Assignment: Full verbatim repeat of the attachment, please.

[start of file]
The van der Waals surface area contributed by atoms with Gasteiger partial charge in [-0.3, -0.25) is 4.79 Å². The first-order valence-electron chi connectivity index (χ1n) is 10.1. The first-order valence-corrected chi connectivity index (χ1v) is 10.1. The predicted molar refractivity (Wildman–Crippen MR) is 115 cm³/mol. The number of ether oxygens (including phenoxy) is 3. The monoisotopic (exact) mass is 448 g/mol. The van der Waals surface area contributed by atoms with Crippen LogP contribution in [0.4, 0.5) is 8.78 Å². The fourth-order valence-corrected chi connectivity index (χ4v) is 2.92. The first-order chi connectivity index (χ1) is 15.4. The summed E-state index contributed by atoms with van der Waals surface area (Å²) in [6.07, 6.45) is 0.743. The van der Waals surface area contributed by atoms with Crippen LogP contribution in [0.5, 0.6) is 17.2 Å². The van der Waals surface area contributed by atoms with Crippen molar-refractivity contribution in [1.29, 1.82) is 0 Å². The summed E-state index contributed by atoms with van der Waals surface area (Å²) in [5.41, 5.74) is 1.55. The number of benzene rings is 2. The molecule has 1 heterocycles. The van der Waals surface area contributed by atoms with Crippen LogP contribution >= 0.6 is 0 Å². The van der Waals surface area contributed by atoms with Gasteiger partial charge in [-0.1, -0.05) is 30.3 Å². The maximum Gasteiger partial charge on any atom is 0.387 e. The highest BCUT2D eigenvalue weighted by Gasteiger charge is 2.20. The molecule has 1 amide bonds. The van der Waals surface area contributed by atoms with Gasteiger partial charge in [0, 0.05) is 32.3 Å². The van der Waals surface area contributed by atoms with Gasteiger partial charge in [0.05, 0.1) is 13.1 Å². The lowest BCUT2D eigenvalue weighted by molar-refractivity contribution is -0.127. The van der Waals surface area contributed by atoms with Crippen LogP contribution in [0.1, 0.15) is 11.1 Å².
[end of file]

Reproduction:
The van der Waals surface area contributed by atoms with Gasteiger partial charge in [-0.3, -0.25) is 4.79 Å². The first-order valence-electron chi connectivity index (χ1n) is 10.1. The first-order valence-corrected chi connectivity index (χ1v) is 10.1. The predicted molar refractivity (Wildman–Crippen MR) is 115 cm³/mol. The number of ether oxygens (including phenoxy) is 3. The monoisotopic (exact) mass is 448 g/mol. The van der Waals surface area contributed by atoms with Crippen LogP contribution in [0.4, 0.5) is 8.78 Å². The fourth-order valence-corrected chi connectivity index (χ4v) is 2.92. The first-order chi connectivity index (χ1) is 15.4. The summed E-state index contributed by atoms with van der Waals surface area (Å²) in [6.07, 6.45) is 0.743. The van der Waals surface area contributed by atoms with Crippen LogP contribution in [0.5, 0.6) is 17.2 Å². The van der Waals surface area contributed by atoms with Crippen molar-refractivity contribution in [1.29, 1.82) is 0 Å². The summed E-state index contributed by atoms with van der Waals surface area (Å²) in [5.41, 5.74) is 1.55. The number of benzene rings is 2. The molecule has 1 heterocycles. The van der Waals surface area contributed by atoms with Crippen LogP contribution >= 0.6 is 0 Å². The van der Waals surface area contributed by atoms with Gasteiger partial charge in [-0.1, -0.05) is 30.3 Å². The maximum Gasteiger partial charge on any atom is 0.387 e. The highest BCUT2D eigenvalue weighted by Gasteiger charge is 2.20. The molecule has 1 amide bonds. The van der Waals surface area contributed by atoms with Gasteiger partial charge in [0, 0.05) is 32.3 Å². The van der Waals surface area contributed by atoms with Gasteiger partial charge in [0.05, 0.1) is 13.1 Å². The lowest BCUT2D eigenvalue weighted by molar-refractivity contribution is -0.127. The van der Waals surface area contributed by atoms with Crippen LogP contribution in [0.1, 0.15) is 11.1 Å².